Economic growth is set for a rebound in the second half of 2016 and will make up for the lackluster growth at the beginning of the year, according to Fannie Mae’s September 2016 Economic and Housing Outlook.

Fannie Mae’s outlook predicts that economic growth will hit 2.6% in the second half of the year, up from 1% in the first half. Overall, the full-year forecast for 2016 remains at 1.8%, unchanged from last month.  

Consumer and government spending are expected to be the main drivers of growth for the remainder of 2016, but inventory investment and net exports are likely to drag on growth. Nonresidential and residential investment are expected to be neutral for the year.

“Consumers continue to carry the economy and the earnings slowdown in the August jobs report may be an aberration in the recently improving personal income growth trend,” said Fannie Mae Chief Economist Doug Duncan.

Household income posted its first significant increase in eight years, new data from the U.S. Census Bureau showed.

“However, the declining trend in business productivity has negative implications for businesses’ profit outlook, as low productivity tends to boost labor costs, which could act as a headwind for hiring and investment,” Duncan said. “Corporate profits are down 4.9% from one year ago, extending their streak of annual declines.”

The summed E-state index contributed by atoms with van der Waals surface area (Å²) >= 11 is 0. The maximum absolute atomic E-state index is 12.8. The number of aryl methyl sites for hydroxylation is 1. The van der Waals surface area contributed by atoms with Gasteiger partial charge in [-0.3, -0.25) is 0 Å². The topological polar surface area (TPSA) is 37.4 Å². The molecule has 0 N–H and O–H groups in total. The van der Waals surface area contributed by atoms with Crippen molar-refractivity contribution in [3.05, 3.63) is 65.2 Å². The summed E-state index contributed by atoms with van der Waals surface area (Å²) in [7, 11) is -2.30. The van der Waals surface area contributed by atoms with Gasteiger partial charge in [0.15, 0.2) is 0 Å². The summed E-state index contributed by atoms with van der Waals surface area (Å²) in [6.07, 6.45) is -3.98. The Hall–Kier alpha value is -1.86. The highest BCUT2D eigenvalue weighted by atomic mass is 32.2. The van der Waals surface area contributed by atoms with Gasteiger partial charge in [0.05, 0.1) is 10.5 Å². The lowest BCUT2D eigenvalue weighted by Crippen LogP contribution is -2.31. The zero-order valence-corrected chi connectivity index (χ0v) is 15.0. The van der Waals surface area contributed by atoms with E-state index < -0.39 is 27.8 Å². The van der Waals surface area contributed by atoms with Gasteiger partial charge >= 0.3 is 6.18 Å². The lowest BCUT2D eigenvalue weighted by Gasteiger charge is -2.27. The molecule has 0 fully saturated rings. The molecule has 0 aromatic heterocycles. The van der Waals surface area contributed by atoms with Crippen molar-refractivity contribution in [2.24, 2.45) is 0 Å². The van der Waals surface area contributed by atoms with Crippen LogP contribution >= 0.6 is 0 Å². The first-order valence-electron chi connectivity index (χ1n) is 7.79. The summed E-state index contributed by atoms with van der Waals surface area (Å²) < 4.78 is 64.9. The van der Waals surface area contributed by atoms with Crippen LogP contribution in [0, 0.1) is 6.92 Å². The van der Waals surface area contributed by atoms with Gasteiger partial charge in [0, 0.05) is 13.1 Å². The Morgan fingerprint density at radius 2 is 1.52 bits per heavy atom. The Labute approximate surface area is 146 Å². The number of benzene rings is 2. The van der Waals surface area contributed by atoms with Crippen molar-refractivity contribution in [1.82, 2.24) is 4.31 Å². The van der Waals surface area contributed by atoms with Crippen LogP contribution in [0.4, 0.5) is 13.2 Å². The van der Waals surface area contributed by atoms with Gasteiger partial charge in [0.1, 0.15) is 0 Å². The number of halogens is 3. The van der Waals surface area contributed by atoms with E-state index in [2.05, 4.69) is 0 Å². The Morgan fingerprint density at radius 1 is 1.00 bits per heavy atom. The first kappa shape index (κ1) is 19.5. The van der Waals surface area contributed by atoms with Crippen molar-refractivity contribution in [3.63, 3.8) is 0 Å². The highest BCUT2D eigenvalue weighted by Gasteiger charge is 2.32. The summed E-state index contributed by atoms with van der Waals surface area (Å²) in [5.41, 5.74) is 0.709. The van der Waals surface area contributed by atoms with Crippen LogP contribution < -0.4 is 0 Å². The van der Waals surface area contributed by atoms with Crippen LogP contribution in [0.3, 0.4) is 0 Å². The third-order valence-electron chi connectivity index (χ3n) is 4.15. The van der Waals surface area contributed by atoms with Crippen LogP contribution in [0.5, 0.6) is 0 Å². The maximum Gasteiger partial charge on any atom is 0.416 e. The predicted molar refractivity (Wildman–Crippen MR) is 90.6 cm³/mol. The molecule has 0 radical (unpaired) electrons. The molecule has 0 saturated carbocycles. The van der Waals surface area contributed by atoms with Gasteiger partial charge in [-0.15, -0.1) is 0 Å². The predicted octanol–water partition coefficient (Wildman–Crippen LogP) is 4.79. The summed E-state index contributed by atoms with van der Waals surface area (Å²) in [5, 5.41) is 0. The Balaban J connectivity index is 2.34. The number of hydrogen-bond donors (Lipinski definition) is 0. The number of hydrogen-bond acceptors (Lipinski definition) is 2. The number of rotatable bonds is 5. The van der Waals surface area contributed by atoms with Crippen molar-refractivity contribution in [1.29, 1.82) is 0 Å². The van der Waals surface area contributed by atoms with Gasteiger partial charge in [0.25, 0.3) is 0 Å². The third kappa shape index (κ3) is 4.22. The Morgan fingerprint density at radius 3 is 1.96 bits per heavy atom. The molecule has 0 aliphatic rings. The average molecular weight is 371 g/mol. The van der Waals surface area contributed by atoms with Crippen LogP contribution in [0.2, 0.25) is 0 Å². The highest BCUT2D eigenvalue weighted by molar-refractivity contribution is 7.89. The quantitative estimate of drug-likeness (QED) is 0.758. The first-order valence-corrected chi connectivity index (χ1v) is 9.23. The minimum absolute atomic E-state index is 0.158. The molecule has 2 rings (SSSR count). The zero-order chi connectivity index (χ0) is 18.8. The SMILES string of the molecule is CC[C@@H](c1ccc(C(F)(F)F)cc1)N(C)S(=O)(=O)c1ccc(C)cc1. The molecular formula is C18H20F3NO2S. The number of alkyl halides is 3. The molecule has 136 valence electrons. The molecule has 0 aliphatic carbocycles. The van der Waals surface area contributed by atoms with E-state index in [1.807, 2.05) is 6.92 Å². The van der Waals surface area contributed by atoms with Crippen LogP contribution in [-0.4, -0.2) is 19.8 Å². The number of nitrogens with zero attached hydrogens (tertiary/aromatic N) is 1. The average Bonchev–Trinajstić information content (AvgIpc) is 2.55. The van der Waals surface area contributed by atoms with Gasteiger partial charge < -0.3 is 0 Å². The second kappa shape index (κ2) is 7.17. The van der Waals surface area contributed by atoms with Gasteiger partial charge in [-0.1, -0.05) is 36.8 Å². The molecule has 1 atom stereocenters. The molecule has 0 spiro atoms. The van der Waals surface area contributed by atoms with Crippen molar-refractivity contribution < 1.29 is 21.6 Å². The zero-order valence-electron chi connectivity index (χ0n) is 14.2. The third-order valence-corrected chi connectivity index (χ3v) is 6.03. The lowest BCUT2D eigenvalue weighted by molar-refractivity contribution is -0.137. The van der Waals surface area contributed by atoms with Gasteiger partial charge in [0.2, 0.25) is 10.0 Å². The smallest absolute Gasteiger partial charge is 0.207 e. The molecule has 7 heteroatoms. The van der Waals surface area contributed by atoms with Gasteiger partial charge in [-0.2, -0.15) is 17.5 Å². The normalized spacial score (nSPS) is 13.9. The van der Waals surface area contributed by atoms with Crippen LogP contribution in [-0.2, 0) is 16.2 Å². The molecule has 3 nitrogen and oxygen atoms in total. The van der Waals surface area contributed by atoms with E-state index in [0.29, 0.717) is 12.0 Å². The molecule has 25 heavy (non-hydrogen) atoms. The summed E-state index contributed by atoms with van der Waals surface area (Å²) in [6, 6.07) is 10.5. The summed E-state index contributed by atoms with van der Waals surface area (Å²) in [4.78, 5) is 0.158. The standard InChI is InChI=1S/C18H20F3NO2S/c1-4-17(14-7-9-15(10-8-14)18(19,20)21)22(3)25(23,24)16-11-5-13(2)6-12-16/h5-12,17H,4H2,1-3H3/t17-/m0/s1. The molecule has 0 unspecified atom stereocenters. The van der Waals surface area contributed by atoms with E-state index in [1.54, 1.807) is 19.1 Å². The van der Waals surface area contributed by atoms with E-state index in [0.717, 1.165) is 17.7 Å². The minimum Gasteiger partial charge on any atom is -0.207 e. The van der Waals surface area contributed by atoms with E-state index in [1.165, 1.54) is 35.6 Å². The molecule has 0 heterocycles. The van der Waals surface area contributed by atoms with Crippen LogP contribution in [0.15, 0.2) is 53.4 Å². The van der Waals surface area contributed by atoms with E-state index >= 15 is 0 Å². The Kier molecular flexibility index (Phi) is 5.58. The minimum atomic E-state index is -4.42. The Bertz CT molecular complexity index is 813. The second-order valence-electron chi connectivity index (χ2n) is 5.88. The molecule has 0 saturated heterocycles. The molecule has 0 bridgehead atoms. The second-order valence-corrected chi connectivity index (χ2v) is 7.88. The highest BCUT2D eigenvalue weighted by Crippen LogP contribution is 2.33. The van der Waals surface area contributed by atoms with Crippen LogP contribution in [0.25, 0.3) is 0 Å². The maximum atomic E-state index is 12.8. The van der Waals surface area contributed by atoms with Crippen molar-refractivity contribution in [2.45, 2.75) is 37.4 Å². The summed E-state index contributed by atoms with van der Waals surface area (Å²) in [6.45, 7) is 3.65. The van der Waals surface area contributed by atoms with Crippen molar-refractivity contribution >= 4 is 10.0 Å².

“We expect nonresidential fixed investment to post a modest increase in the third quarter following three consecutive quarterly declines, while residential investment is likely to decline for the second consecutive quarter,” he said.

But there is a beacon of hope for the economy and the housing market.

“A bright spot for housing market activity is the strengthening of new home sales, which is significantly outperforming activity in recent years,” Duncan said. “The share of new home sales that are under construction or not started has climbed to nearly 70%, improving the outlook for single-family homebuilding.”

Builder confidence in September hit a new high for 2016, reaching its highest point since October last year, according to the most recent Housing Market Index released by theNational Association of Home Builders and Wells Fargo.

“Existing home sales underperformed 2015 for the first time in July, however, year-to-date sales are still 2.6% higher than during the same period last year,” Duncan said. “Additionally, the share of for-rent multifamily building starts has trended up with recent trends in homebuilding activity favoring the rental market.”